Doesn’t a good, long, warm hug make everything seem better? Unfortunately, perfunctory hugs are often the norm. Think of the hasty hug and cheek peck you exchange with your husband at the door, for instance.
Much scientific research has been done on hugging in recent years. And the verdict is out: if your hugs last less than six seconds, it turns out that you’ve been doing hugs all wrong.
The 6-second rule
When we hug our husband and kids, a powerful hormone called oxytocin is released into our bloodstream. Oxytocin is often called the cuddle hormone and is responsible for promoting bonding with our loved ones. When released, it boosts our happiness levels.
But a fleeting hug just isn’t enough to stimulate oxytocin production. Only around the six-second mark does your brain start releasing this cuddle hormone, along with other feel-good hormones like serotonin.
And of course, there’s no rule that says you need to let go once the six seconds are up. Other studies have shown that a ten-second hug a day can lower your risk of heart disease, boost your immune system, and reduce stress from a long day.
It gets even better if you reach the twenty-second mark — such giant cuddles can reduce the harmful effects of stress on your blood pressure and heart rate.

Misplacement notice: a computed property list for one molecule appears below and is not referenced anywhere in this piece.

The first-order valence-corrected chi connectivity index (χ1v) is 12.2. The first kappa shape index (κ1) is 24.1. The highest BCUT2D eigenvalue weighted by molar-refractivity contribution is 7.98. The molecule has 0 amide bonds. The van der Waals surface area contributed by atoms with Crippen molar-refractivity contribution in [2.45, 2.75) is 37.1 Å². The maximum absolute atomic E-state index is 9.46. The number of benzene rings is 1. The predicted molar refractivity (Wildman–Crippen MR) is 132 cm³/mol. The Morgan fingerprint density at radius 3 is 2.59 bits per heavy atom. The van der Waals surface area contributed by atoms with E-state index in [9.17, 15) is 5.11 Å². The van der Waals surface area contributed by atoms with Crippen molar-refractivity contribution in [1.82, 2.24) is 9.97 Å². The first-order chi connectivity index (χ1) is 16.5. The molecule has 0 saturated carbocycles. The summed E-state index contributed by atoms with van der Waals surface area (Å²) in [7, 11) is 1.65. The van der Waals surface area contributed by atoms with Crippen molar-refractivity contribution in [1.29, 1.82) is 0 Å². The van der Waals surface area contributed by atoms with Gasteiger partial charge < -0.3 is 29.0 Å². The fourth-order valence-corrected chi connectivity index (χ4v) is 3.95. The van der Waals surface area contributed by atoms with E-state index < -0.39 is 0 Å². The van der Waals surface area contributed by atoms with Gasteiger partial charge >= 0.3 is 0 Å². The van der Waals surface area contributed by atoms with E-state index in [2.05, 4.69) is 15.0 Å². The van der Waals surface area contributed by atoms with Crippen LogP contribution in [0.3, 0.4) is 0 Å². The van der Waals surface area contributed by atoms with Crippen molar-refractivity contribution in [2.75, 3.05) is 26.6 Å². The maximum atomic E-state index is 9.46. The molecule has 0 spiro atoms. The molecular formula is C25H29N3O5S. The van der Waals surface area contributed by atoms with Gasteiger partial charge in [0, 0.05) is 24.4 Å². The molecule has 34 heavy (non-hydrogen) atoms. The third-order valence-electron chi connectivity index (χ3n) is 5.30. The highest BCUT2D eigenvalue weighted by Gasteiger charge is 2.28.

So none of those brief, bland hugs — the next time you hug your husband or kids, hold them close and let your body melt into theirs. Savour their warmth in your arms; bury your nose in their hair. The stresses of your crazy day will vanish and by the time you let go, both of you will feel so much more connected.
The amazing benefits of hugs
Research has revealed that a simple hug can produce almost magical benefits for us. When we hug one another, our relationships are strengthened and our physical health improves.
Ladies, here’s one more reason to cuddle up with your partner: women who get more hugs from their partner had lower heart rates and blood pressure, according to research from the University of North Carolina.
Furthermore, oxytocin-producing hugs can lead to stronger bonds with your husband. Those who report having more positive relationships with their partner also have higher levels of oxytocin in their bloodstream, studies show.
It goes without saying that this works for your kids as well. One study showed that kids who got hugs from their mums enjoyed lowered levels of cortisol, a stress hormone, even as long as an hour later. In fact, oxytocin is actually produced during breastfeeding in order to increase the bond between mum and baby.
As the saying goes, a hug a day keeps the doctor away — or perhaps 12. Renowned family therapist Virginia Satir famously advised, “We need 4 hugs a day for survival. We need 8 hugs a day for maintenance. We need 12 hugs a day for growth.”
So much can change with such a simple touch. So if physical affection isn’t a habit with you and your family, it’s time to make it part of your routine!
Hugging hello and goodbye, cuddling before bedtime, and giving spontaenous bear hugs — these are all ways you can make time for your 12 hugs a day. Now go forth and give each member of your family a long, solid cuddle.
Republished with permission from: theAsianParent Singapore
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